The Powder Gauge can store “cartridges” that are spent on special attacks. You earn cartridges by performing basic attack combos. Cartridges can be used on boosted versions of normal attacks – for instance, the circular Demon Slice can be replaced with the explosive spinning slash Fated Circle – or you can use them to access a long combo chain. That combo chain is what made Gunbreaker incredibly rewarding to play. This is thanks to an ability called Continuation.
Gunbreaker was super flashy, had a really customisation rotation, and is easy to pick up and play.
Continuation changes into a new attack ability depending on what attack was used before it. If you run through your abilities correctly, it’s possible to hit certain attacks, hit the continuation attack, hit another attack, and then hit a fresh continuation attack. Basically, you’re linking together an explosive combo by carefully timing the abilities you use. Instead of a basic three or four hit combo, the end result might be a powerful flurry of seven attacks. Choosing when to spend cartridges on special one-off attacks or the Continuation combo makes moment to moment decision-making a lot of fun.
Of course, Gunbreaker isn’t just about attacks. This is a tank class, which means a lot of mitigating abilities to keep you and your teammates alive. Chief among these is Heart of Light, a massive protective spell that gives everyone a defence boost. There’s also Heart of Stone, which grants a teammate the benefit of getting healed whenever you perform your basic combo. Top that off with heal over time spells, and you have a class that can look out for overextended damage-dealers or, if you’re the off-tank, protect your main tank.
Gunbreaker is incredibly accessible. A few encounters with enemies was enough for me to understand the basic attack rotation and some of the key defensive abilities. Folks looking for a stylish class will find a flashy, explosive experience, while anyone nervous about becoming a tank will enjoy how easy Gunbreaker is to learn.
There’s a ton of changes to the old classes as well, and I’d be here all day if I outlined all of them. The video above has some of the noteworthy changes, but the most important thing to know is that Machinist, a class that pretty much no one played, has been completely overhauled. (Side note: if you want in-depth breakdowns of every single class’ nitty-gritty, consider YouTubers like Mrhappy1227 or Larryzaur.) Machinist feels like an entirely new class and is packed with gadgets and robots that are a lot of fun to play around with.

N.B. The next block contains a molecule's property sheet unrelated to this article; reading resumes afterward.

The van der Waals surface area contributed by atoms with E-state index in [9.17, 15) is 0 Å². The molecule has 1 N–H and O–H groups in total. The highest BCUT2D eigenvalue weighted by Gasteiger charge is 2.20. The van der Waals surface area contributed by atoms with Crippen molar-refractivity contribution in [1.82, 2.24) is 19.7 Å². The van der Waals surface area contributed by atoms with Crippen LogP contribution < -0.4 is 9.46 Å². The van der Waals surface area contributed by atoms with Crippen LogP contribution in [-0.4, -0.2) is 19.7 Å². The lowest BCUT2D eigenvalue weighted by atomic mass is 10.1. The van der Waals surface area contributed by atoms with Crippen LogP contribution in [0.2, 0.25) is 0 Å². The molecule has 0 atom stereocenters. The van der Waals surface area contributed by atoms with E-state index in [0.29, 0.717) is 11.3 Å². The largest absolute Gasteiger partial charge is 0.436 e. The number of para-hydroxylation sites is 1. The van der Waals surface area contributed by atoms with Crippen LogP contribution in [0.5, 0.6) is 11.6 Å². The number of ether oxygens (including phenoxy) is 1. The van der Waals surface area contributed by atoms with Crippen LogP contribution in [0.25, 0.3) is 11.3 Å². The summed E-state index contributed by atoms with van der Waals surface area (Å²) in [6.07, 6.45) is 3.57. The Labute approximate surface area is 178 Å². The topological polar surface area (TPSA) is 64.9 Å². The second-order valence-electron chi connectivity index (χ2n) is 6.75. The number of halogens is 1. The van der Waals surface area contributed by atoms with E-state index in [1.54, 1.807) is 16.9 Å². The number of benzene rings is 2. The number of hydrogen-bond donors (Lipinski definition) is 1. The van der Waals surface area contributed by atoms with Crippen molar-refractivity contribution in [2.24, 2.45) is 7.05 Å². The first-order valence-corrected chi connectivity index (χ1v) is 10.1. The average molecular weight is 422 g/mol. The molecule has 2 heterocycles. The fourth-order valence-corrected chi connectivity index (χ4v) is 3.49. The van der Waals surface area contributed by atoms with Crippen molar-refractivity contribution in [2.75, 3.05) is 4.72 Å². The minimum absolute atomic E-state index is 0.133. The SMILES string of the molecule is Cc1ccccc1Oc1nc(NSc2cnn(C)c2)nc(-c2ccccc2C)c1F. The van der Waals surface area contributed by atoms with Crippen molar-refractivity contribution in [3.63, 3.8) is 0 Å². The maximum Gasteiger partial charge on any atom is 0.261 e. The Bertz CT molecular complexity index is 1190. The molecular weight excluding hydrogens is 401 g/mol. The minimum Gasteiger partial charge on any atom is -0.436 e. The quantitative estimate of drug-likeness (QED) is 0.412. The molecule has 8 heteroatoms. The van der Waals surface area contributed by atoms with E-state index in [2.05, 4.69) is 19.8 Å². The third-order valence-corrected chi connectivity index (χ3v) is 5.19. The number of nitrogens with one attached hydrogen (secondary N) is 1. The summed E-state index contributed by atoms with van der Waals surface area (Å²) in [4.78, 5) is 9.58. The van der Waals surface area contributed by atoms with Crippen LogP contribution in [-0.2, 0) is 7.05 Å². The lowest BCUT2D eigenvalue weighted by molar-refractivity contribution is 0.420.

I was rushing to meet deadline, so I guess this video just kinda.. ends? There’s still a lot in here from Machinist changes to a White Mage rundown.
Machinist now uses two resources: heat and batteries. Both of these resources build up when using special attacks. Batteries are used exclusively to power your Rook Auto-turret or, once you reach higher levels, a robot buddy called the Automaton Queen. Basically, you fight until your meter is high enough, then you’re able to use some cool mechanised pals. Heat is a bit more complicated and ties into Machinist’s identity change from “dude who uses a gun” to full out gadgeteer.
It’s clear the developers took big influence from Final Fantasy VI’s Edgar when redesigning the class. When you build your heat gauge, you can use an ability called Hypercharge. Hypercharging your gear allows you to use a handful of special gadgets like the auto-crossbow and heat blaster.
In addition, you have abilities like the poisonous bioblaster and restrictive air anchor use on unsuspecting enemies. Instead of just shooting your gun a lot, Machinists use a variety of machines and tools to even the odds on the battlefield. It’s hard to say how desirable this class will be in the long run, but these changes give it a much stronger, sillier identity than before.
Players worried that healers would be forced into a strict healing role will be glad to know I still found plenty of time to contribute cool buffs and damage output as a White Mage.
In an interview with producer Naoki Yoshida (the full transcript will be available this afternoon), he opened up about the tensions of simplifying Shadowbringers’ classes. After so many years of new abilities and skills, the Final Fantasy XIV team felt it was time to trim the fat and return classes to basics.
“We took a bold step this time,” Yoshida said. “We mustered up a lot of courage and decided to revisit and really clean things up. It’s simplified, yes, but we did it to make jobs easier to grasp. That was the first big step we took in redesigning all the jobs. It’s still subjective though. It’s a matter of asking: Is this comfortable? Is this still fun for us to play?”
If my time with Shadowbringers is any indication, I’d say that Yoshida and the team mostly succeeded. The two new classes bring their own fun quirks, and while some players might lament losing extra skills, streamlining the old classes made it easy to leap in and fulfil their roles in group content. I was cautiously optimistic about Shadowbringers before. Now I’m excited to play more of the new classes, and waiting for launch day is going to be a serious test of patience.